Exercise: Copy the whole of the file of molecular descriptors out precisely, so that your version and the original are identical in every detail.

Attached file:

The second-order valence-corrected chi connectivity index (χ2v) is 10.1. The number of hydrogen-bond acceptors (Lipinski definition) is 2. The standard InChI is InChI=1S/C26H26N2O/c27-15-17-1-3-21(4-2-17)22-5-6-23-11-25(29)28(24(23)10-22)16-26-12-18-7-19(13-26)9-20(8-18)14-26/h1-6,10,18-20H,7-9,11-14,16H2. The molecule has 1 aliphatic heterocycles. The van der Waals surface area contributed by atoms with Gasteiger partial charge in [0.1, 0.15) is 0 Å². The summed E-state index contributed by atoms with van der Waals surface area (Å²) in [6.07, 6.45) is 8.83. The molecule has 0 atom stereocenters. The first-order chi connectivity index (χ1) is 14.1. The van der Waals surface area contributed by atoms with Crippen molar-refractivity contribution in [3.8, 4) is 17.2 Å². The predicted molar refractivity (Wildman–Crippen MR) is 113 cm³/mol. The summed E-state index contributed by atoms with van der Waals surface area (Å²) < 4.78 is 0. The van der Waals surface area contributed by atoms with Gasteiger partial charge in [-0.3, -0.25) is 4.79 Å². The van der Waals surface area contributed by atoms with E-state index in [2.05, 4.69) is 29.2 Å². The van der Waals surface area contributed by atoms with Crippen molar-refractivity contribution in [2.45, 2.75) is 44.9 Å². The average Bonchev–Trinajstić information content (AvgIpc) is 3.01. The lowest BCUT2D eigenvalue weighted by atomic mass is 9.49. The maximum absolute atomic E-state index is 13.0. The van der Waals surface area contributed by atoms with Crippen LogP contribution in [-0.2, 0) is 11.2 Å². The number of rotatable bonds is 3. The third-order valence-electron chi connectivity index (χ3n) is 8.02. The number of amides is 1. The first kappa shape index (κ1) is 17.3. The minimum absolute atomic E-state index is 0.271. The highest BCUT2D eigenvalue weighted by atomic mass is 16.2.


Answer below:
The second-order valence-corrected chi connectivity index (χ2v) is 10.1. The number of hydrogen-bond acceptors (Lipinski definition) is 2. The standard InChI is InChI=1S/C26H26N2O/c27-15-17-1-3-21(4-2-17)22-5-6-23-11-25(29)28(24(23)10-22)16-26-12-18-7-19(13-26)9-20(8-18)14-26/h1-6,10,18-20H,7-9,11-14,16H2. The molecule has 1 aliphatic heterocycles. The van der Waals surface area contributed by atoms with Gasteiger partial charge in [0.1, 0.15) is 0 Å². The summed E-state index contributed by atoms with van der Waals surface area (Å²) in [6.07, 6.45) is 8.83. The molecule has 0 atom stereocenters. The first-order chi connectivity index (χ1) is 14.1. The van der Waals surface area contributed by atoms with Crippen molar-refractivity contribution in [3.8, 4) is 17.2 Å². The predicted molar refractivity (Wildman–Crippen MR) is 113 cm³/mol. The summed E-state index contributed by atoms with van der Waals surface area (Å²) < 4.78 is 0. The van der Waals surface area contributed by atoms with Gasteiger partial charge in [-0.3, -0.25) is 4.79 Å². The van der Waals surface area contributed by atoms with E-state index in [2.05, 4.69) is 29.2 Å². The van der Waals surface area contributed by atoms with Crippen molar-refractivity contribution in [2.45, 2.75) is 44.9 Å². The average Bonchev–Trinajstić information content (AvgIpc) is 3.01. The lowest BCUT2D eigenvalue weighted by atomic mass is 9.49. The maximum absolute atomic E-state index is 13.0. The van der Waals surface area contributed by atoms with Crippen LogP contribution in [-0.2, 0) is 11.2 Å². The number of rotatable bonds is 3. The third-order valence-electron chi connectivity index (χ3n) is 8.02. The number of amides is 1. The first kappa shape index (κ1) is 17.3. The minimum absolute atomic E-state index is 0.271. The highest BCUT2D eigenvalue weighted by atomic mass is 16.2.